Strategic Human Resource Management: An HR Professionals Toolkit
Great! Just what we need, another book on HR, and how to behave strategically. Is that what you are thinking? Think again! This is not just another academic book on HR strategy with the typical chapters on Performance Management, Employee Relations, etc. This is something special, authored by someone even more special. ‘Strategic Human Resource Management: An HR Practitioner’s Toolkit’ is Karen Beaven’s work.
Karen is the multi-award-winning former HRD of River Island. And that lends her practitioner’s perspective on what actually constitutes not just strategic HR but HR Excellence.
Its claim of being a practitioner’s toolkit delivers precisely what it says on the tin.
There is something for everyone. It is an excellent guide if you are at the start of your career, trying to figure things out. Or you are trying to learn how to apply your understanding of HR in the work context. It is also handy to a seasoned veteran. It guides you on how to develop yourself and your team to a higher value. Karen has structured the book in a way that encourages the reader to delve into the specific area. However, I recommend you read cover to cover. Some HR practitioners, myself included, are blind to our own shortcomings!
Beaven’s ‘Strategic Human Resource Management’ presents a road map to becoming a leading HR Professional. It also offers a new innovative model for developing oneself. It is an easy read and, thankfully, avoids excessive use of jargon. Whilst not an academic piece of work, it is still well referenced. And that allows the reader to delve further into any given area if they so wish.
In fact, the book presents itself as a virtual conversation with an HR mentor. It offers practical advice in every chapter. And it challenges the reader out of their comfort zone. It stretches the reader’s understanding and broadening their HR remit.
The book contains case studies from the real world and commentary from other HR practitioners. And Beaven’s own take on strategic human resource management gives insights and adds real value. Karen presents Knowledge (or awareness) as the secret to being, not just a successful HRD, but a true business leader. She breaks it down into four categories. And those are; knowledge of oneself, knowledge of ones’ business, knowledge of ones’ industry, and knowledge of ones’ profession. It provides a knowledge map you can use to assess your current baseline and the actual impact you can have. In that regard, this formula actually transcends strategic HR and applies to any other professional discipline.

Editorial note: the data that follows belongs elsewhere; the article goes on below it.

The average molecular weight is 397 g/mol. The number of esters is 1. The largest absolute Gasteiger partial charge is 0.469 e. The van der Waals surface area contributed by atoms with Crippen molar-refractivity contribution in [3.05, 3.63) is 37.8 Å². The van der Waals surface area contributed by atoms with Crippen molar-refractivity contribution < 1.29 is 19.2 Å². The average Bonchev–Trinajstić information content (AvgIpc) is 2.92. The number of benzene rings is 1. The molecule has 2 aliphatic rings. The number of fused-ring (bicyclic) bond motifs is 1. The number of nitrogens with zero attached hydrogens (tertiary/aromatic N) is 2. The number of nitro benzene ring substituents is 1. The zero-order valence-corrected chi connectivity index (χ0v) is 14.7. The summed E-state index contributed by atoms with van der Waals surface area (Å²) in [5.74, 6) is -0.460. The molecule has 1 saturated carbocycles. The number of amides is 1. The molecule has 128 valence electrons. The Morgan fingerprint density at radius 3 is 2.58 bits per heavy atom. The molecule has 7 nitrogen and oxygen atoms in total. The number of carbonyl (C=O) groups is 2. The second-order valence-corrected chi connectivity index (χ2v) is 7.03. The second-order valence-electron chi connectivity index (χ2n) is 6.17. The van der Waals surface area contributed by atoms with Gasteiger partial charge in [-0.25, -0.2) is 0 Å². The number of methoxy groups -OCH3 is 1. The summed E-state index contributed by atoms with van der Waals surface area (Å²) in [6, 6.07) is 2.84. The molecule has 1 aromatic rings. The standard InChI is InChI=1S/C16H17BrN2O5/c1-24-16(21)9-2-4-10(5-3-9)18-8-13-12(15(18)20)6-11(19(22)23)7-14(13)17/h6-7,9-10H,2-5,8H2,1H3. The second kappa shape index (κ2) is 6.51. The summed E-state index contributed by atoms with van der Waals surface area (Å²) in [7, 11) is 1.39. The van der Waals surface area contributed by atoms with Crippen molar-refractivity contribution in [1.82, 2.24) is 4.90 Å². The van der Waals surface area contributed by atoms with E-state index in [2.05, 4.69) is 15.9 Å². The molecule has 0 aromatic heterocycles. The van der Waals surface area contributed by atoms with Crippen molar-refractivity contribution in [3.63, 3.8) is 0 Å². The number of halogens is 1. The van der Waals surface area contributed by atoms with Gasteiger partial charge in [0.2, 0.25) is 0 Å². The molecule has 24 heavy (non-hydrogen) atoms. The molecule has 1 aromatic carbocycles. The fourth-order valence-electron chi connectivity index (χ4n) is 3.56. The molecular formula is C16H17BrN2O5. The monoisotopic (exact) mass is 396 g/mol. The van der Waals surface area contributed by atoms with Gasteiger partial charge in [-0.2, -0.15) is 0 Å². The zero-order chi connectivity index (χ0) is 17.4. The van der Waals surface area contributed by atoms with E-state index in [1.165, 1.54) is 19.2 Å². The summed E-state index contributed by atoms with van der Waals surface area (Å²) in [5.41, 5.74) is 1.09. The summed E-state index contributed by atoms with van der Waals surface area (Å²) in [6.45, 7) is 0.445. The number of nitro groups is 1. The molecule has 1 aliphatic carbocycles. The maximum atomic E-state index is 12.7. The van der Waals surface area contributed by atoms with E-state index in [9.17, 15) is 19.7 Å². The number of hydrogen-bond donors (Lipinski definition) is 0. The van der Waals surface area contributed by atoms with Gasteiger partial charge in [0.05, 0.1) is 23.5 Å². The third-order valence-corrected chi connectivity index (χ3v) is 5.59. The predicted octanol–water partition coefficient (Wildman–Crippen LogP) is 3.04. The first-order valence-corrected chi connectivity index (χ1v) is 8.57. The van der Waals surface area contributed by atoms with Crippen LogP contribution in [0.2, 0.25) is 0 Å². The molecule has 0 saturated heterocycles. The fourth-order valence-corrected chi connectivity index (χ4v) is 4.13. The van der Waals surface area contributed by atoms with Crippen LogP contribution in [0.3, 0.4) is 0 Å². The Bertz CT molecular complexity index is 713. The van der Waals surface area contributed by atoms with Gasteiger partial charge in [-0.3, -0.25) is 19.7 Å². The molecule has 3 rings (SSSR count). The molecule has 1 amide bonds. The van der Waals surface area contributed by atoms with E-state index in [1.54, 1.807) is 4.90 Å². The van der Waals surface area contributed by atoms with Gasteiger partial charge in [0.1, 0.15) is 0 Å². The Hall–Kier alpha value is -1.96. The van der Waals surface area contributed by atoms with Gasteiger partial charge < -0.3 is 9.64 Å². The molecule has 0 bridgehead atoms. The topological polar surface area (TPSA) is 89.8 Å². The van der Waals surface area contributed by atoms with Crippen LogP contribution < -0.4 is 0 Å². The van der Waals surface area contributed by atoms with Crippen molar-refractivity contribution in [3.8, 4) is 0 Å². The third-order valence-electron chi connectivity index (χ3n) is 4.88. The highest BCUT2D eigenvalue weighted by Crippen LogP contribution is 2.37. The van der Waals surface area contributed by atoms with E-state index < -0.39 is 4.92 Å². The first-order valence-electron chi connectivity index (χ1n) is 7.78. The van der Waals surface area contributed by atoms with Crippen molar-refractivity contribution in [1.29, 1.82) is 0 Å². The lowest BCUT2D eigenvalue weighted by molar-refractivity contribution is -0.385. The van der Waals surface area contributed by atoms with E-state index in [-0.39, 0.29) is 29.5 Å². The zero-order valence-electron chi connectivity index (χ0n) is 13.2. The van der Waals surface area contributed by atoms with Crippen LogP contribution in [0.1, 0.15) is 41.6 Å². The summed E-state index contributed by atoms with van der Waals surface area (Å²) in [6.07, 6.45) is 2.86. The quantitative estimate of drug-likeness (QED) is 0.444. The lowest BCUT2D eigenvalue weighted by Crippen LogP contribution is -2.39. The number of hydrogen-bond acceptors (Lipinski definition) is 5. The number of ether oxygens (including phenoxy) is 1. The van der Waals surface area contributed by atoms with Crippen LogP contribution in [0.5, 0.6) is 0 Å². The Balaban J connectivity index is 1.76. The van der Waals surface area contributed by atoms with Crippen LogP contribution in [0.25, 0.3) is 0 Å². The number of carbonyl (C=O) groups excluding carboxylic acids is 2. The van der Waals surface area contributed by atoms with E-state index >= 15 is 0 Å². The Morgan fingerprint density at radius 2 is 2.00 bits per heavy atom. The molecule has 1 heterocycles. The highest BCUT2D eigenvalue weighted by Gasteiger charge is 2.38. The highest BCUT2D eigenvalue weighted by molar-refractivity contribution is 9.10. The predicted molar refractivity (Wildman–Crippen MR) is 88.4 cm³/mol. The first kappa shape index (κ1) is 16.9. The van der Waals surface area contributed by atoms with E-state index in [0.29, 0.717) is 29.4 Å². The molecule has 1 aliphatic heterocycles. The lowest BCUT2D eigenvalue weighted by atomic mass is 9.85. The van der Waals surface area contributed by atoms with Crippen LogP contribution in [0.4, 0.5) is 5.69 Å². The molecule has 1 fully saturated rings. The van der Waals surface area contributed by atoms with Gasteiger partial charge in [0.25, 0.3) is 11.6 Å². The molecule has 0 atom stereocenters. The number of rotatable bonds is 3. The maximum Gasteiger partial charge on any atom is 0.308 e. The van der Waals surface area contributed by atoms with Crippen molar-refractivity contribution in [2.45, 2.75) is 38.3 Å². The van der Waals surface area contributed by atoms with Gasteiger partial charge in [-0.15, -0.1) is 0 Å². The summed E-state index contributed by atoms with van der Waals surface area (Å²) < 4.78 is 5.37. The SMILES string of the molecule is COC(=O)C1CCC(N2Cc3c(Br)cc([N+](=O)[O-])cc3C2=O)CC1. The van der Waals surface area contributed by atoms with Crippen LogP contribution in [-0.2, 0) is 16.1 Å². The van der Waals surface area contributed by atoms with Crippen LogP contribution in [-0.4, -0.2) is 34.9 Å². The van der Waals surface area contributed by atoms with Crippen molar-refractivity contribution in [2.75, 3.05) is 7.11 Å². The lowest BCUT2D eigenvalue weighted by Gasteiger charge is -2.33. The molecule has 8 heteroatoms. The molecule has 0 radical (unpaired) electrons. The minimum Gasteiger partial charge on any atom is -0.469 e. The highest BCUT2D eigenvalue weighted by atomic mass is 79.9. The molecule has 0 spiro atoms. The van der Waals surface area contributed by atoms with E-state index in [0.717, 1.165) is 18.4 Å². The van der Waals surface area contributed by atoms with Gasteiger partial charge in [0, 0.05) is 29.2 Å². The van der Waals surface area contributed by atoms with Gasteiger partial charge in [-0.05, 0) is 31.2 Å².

Self-awareness is a central message in the book.
It is all about YOU, the individual, to be of value to others. Self-awareness includes critical elements such as purpose, passion, and developing ‘bounceabilty’— a phrase that Karen coined. It is essential for every HR professional to be resilient enough and prepared to fight for your dream.
Understanding ones’ business context is crucial for the HR professional wanting to find their voice in the boardroom. And it begins with being conversant with the language of business. This section of the book highlights the importance of knowing ones’ product or service they offer. It goes on to explore culture and productivity. It also includes some elaboration on the ‘mysterious’ annual results.
Knowing ones’ business ensures the HR leader can be more commercially minded to consider revenue streams. It also makes them aware of markets and technological advancements whilst not losing sight of purpose and values.
Knowledge of ones’ industry emphasises the importance of going beyond ones’ own business and thinking about the wider industry. This is an external strategic perspective that covers competition and the business environment impacting on having a successful HR function. And that includes some of the recent legislative changes that have challenged HR departments such as GDPR.
The final part of Beaven’s ‘Strategic Human Resource Management,’ focuses on knowing ones’ profession. So, naturally, it covers the leading professional bodies of HR with accreditation and continuous personal development (CPD). Of course, this is critical to building an HR professional fit for purpose. And that is through having the ability to demonstrate tangible results.
The mandate of the HR professional is broad and goes beyond HR. It includes being a business leader as well as responsibility for the profession itself. Career frameworks include CIPD’ s professional map and SHRM’s competency model. Then there is Beaven’s own unique People Experience (PX) model for consideration.
Perspectives on the future of work complete this journey. And that covers trends in the people space and ways of working using design thinking and agile methodology. There is even the mention of the application of blockchain.
To conclude, Beaven’s ‘Strategic Human Resource Management: An HR Professionals Toolkit’ really is great. It is exactly what you need, even if you do not know it right now! And it is a comprehensive rethink of what it means to be an HR professional. The book is a guide for leaving behind conventional thinking and models, whilst embracing the new world of work.